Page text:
What were Cain and Abel really fighting about? What responsibility does God bear for “causing” the fight between them? What are to make of God’s failure to intervene when Cain is about to murder his brother? What is the relationship between human responsibility for committing evil, on the one hand, and divine failure to prevent it, on the other? In this session, we’ll carefully explore both Genesis 4 and Midrash Tanhuma’s interpretation(s) of it. We’ll focus both on what the Midrash says and on how it pins each interpretation on problems and anomalies in the biblical text.

Happily Ever After? The Promise and the Difficulty of Interpersonal Dialogue (Avital Hochstein)

Dialogue is frequently a challenging experience. Through a close reading of a short story from Massekhet Nedarim (66b) about the marriage of a man from Bavel and a woman from Eretz Yisrael, we will focus on the challenges of dialogue, exploring both the difficulties posed and the opportunities made possible by dialogue between people, between spouses, and between the Jews of Bavel and the Jewish of Eretz Yisrael. Together we will probe the potential and the limitations of words in interpersonal relations. 

Honoring a Dishonorable Legacy: The Talmud's Frame for Reparations (Jason Rubenstein)

What could Torah offer the contemporary conversation around reparations for slavery in the United States? A surprising and poignant moment in inheritance law offers a starting-point: do children who inherit property stolen by their parents have an obligation to return it, and if so—why? We'll consider a fascinating moment here where the Talmud, starting from moral premises that are best described as conservative, arrives at “liberal” program. In conclusion we will discuss whether, and how, this study can influence our participation in American political life.

4:15-4:30

Snack + Break

4:30-6:15 pm

Seder: Preparation for shiur electives with Ethan Tucker and Shai Held (see descriptions below)

6:15 pm

Dinner provided

7:00 pm

Arvit (optional)

7:15-8:45 pm

Shiur electives

Uniformity and Diversity: Left-Handedness in Halakhah (Ethan Tucker)

In this class, we will explore a range of sources that discuss the proper behaviors of left-handed people in various rituals. At the heart of these texts, and the debates surrounding them, is an implicitly shared question: When do we understand the law to demand uniformity, even at the price of repressing difference and exclusion? And when do we understand the law to refract itself through the lens of human diversity? We will consider how the sources we learn might also enable us to engage modern ideas about sexuality through a more productive lens.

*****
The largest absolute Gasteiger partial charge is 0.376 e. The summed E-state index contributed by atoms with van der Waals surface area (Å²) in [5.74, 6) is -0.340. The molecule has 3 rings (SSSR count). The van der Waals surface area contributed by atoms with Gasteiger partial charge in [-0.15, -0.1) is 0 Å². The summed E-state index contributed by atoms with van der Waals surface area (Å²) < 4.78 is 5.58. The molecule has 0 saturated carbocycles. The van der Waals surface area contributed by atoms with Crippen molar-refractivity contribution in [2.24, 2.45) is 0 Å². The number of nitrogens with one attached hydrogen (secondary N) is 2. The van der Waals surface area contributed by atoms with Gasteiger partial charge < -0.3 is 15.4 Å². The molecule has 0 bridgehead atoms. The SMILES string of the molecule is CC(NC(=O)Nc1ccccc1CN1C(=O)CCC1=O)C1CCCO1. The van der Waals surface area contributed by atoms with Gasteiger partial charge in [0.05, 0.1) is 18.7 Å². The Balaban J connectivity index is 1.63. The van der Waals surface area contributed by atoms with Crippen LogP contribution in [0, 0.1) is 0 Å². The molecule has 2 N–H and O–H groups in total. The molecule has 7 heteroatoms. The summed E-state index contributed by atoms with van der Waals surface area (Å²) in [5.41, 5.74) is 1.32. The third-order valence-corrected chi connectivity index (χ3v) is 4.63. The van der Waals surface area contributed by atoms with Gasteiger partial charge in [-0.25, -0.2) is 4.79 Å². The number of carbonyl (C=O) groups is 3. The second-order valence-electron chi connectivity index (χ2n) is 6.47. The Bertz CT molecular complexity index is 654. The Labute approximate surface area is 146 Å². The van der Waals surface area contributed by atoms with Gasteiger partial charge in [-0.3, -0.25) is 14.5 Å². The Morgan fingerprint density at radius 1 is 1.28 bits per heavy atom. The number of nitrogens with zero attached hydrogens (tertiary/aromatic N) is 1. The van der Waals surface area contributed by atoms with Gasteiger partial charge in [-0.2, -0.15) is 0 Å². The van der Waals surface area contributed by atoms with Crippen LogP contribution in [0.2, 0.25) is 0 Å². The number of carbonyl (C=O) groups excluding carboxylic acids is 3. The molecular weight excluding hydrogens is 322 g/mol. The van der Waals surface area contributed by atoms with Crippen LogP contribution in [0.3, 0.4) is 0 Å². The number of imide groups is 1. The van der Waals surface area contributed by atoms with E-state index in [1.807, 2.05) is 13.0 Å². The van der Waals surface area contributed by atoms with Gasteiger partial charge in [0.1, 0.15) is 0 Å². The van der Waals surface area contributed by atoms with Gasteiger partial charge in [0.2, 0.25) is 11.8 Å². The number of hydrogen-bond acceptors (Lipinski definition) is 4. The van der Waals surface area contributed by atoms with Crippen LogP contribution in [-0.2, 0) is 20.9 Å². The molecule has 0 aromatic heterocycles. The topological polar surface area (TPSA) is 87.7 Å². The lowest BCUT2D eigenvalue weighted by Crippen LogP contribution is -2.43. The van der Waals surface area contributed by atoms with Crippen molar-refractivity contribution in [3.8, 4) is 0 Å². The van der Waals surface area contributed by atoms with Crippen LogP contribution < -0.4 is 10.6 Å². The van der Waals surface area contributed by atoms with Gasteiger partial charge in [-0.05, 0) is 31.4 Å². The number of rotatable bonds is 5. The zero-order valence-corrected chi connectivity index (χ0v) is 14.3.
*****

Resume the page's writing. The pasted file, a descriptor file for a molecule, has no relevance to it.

A God of Love, Mercy, Forgiveness... and Punishment: Exodus 34:6-7 and Its Afterlives (Shai Held)

In this session, we’ll carefully explore two biblical verses—Exodus 34:6-7 (“the thirteen attributes of God”) and see what they can teach us about biblical theology in general, and about the Bible’s conception of divine love in particular.These verses are so central to biblical religion that they are cited more often within the Tanakh itself than any others. We’ll see how the description of God in these verses interacts with the one in the Ten Commandments, and we’ll investigate how other biblical texts—BeMidbar, Micah, Yoel, Yonah, and Tehillim—reflect on and reinterpret the vision of God conveyed in these verses.

Tuesday, March 12

7:45-8:30 am

Shaharit (optional)

8:30 am

Breakfast

9:15 am - 12:45 pm

Talmud Seder and Shiur (Day 2, same as Monday)

12:45 - 1:45 pm

Lunch and Conversation with Shai Held and Avi Killip: How can Hadar contribute to your Rabbinate?

1:45 pm

Minhah (optional)

2:00-3:45 pm

Shiur electives

Finding Song in Times of Chaos: Stories from the Talmud (Aviva Richman)

We will take a deep dive into messy Talmudic stories and Midrash about the role of song and silence in navigating a world of chaos. How can song carry us through the tumult of joy, sadness and confusion that life throws our way? When is it time to stop singing? Is song meant to settle us or sometimes meant to shake us up? Through stories that highlight the role of song in some of the most foundational moments in our canon, we will probe our own relationship to song and silence in our lives and times.

A Failed Experiment in Brotherhood: Kayin and Hevel in the Netziv’s Ha’amek Davar (Tali Adler)